Vol. 17 No. 1 1950 - page 20

ufacturers put out a Rolling Junk, and their salesmen come immedi–
ately to us because they know that we are the sort of people to whom
Rolling Junks should be sold." Eventually they settled in Westport in
a comfortable grey-shingled house known locally as the Burritt Wake–
man place.
But somehow peace did not descend; it was rather week-end
guests who descended, and the party went on. One night, out of some
kind of boredom, Zelda put in a fire alarm and when the department
arrived and asked where the fire was she struck her breast dramatically
and said, "Here." "There were people in automobiles all along the
Boston Post Road," Zelda wrote afterwards, "thinking everything was
going to be all right while they got drunk and ran into fire-plugs
and trucks and old stone walls. Policemen were too busy thinking
everything was going to be all right to arrest them." Through May and
June they saw many old and new friends, college friends of Scott's
like John Biggs and Townsend Martin, new acquaintances like Charles
Towne. George Jean Nathan came for a week-end and immediately
announced that their Japanese butler, Tana, had whispered to him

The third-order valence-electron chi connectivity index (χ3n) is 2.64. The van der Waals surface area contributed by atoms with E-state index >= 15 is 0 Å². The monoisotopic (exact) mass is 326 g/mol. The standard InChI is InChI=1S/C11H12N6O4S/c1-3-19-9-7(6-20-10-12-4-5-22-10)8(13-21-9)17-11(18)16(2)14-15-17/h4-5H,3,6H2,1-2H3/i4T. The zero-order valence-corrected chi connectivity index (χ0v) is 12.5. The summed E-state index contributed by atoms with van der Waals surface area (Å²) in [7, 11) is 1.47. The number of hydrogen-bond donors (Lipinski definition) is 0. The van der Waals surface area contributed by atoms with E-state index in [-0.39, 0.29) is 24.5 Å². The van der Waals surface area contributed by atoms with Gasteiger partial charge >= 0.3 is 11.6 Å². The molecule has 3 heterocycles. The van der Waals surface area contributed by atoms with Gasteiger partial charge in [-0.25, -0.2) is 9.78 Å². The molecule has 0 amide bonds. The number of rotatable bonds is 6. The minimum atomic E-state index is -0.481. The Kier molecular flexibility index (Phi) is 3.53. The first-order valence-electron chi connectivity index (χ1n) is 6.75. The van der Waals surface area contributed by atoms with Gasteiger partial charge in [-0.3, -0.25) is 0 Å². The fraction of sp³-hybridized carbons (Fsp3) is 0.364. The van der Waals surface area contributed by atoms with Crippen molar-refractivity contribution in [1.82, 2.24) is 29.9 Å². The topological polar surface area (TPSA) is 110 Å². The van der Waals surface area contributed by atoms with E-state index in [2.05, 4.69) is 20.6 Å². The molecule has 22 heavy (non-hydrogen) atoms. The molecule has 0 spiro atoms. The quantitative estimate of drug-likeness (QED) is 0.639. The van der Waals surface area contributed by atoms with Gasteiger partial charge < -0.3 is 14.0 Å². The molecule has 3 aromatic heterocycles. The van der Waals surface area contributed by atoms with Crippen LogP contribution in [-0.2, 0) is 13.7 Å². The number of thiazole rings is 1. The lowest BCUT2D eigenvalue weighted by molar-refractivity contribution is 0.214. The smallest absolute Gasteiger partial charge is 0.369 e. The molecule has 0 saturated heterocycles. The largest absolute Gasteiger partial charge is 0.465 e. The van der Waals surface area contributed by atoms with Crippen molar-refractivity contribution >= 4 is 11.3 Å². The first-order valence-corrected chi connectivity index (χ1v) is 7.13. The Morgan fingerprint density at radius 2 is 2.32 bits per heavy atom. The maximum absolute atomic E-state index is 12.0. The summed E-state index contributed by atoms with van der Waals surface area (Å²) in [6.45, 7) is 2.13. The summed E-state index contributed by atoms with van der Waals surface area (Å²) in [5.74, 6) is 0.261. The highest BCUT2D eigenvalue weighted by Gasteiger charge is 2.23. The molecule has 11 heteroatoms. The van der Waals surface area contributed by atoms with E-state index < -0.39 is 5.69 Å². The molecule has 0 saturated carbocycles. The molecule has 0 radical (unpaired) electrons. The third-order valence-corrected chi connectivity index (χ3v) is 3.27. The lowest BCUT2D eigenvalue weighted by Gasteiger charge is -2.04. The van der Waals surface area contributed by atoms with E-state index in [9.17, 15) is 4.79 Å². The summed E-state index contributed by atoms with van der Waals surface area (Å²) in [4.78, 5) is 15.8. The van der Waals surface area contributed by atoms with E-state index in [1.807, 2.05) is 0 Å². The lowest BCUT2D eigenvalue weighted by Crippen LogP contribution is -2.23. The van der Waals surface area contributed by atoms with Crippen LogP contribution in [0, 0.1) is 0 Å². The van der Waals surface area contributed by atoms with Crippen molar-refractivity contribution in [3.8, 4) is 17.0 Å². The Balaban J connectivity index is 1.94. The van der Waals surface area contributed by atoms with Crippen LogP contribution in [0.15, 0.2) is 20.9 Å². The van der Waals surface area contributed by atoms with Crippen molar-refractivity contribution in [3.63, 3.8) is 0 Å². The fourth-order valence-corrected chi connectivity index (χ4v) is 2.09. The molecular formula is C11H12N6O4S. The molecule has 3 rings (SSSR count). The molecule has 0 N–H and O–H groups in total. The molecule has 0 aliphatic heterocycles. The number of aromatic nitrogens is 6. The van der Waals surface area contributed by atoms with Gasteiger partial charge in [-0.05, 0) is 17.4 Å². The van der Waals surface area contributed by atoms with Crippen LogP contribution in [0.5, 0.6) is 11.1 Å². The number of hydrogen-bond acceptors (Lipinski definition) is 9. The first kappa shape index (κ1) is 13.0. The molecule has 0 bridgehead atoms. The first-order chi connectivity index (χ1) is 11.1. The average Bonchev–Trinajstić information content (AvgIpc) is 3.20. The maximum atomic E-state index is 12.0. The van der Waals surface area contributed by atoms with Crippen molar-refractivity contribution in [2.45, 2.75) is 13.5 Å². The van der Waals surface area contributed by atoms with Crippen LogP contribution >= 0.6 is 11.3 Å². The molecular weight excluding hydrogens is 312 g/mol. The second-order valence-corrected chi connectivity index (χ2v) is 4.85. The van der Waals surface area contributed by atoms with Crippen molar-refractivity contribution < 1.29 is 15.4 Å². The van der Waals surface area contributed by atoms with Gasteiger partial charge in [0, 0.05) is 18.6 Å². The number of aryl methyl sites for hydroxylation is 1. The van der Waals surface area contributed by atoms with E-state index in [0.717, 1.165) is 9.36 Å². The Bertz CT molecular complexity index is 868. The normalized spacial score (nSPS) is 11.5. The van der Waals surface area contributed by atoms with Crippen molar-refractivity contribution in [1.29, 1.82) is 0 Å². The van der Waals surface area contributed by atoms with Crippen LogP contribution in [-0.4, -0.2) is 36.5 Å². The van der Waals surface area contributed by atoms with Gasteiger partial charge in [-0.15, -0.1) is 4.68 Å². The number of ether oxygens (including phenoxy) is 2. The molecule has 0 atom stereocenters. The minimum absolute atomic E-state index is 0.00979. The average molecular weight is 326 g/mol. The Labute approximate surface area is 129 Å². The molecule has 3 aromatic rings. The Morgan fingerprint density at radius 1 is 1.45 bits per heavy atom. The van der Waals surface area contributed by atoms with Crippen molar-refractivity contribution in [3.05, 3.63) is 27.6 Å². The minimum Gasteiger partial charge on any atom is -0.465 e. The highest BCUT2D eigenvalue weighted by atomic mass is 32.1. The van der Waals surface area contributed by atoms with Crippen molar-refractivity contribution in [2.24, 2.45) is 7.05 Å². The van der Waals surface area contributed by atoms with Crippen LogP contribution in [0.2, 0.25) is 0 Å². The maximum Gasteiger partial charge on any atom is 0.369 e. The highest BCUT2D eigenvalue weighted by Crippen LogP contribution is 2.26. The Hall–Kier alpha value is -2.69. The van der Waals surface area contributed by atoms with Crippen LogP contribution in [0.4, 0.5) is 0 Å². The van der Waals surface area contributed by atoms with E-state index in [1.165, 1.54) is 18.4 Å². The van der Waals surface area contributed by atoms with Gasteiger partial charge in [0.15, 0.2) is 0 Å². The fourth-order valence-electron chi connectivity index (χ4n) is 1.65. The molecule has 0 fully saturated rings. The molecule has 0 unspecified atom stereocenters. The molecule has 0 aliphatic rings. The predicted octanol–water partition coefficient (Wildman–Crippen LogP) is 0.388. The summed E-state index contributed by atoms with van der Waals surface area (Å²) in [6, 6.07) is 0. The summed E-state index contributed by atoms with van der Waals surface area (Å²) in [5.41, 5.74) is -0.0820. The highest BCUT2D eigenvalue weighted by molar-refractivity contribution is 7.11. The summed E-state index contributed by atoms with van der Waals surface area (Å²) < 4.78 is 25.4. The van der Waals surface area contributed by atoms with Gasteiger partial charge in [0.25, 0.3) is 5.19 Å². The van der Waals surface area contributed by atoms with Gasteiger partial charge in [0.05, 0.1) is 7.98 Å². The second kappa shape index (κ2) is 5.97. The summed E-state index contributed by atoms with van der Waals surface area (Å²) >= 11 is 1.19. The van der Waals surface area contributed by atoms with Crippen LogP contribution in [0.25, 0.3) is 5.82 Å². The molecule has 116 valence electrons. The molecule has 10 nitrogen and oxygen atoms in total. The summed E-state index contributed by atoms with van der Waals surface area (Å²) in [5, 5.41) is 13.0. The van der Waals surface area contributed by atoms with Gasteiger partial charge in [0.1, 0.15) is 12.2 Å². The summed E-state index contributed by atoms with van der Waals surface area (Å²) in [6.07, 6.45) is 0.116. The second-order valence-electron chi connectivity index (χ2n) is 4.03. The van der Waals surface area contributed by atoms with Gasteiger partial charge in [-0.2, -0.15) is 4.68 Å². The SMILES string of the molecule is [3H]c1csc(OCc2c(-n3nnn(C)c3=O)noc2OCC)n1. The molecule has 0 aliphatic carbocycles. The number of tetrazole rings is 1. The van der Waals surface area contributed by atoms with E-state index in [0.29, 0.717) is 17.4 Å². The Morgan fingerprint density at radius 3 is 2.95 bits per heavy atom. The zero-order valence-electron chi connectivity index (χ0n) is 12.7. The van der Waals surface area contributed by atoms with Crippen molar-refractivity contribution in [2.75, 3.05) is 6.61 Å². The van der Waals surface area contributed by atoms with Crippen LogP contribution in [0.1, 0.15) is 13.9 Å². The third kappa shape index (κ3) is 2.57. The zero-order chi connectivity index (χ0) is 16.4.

that his real name was Lieutenant Emile Tannenbaum and that he
was a German Intelligence officer (Tana, like so much else from this
period of the Fitzgerald's lives, turns up almost intact in
The Beautiful
and Damned).
Nathan kept urging on them more parties which were
hard to resist: "Can't we all have a party during the week? Mencken
will be here and I should like to have you meet him. I have laid in
three more cases of gin," he would write. He also made love to Zelda
to the point of arousing Fitzgerald's jealous anger; it is possible he had
a good deal of cooperation from Zelda. She loved crowds and ad–
miration and flirtations, and much of her enjoyment of them came
from the violence of Fitzgerald's jealousy. Though they were very
much in love, still they were jealous of one another's success, for both
of them were ambitious and loved to be the center of things; they
quarreled as only such people can. "They love[d] each other ...
desperately, passionately. They [clung] to each other like barnacles
cling to rocks, but they want[ed] to hurt each other all the time to
test their feeling," says Simone of David and RiIda (who were contem–
porary portraits of the Fitzgeralds) in Van Vechten's
explanation is too simple, but it makes quite clear the impression the
Fitzgerald's gave. Zelda's main recourse was to refuse to tell Fitz-
1...,10,11,12,13,14,15,16,17,18,19 21,22,23,24,25,26,27,28,29,30,...100
Powered by FlippingBook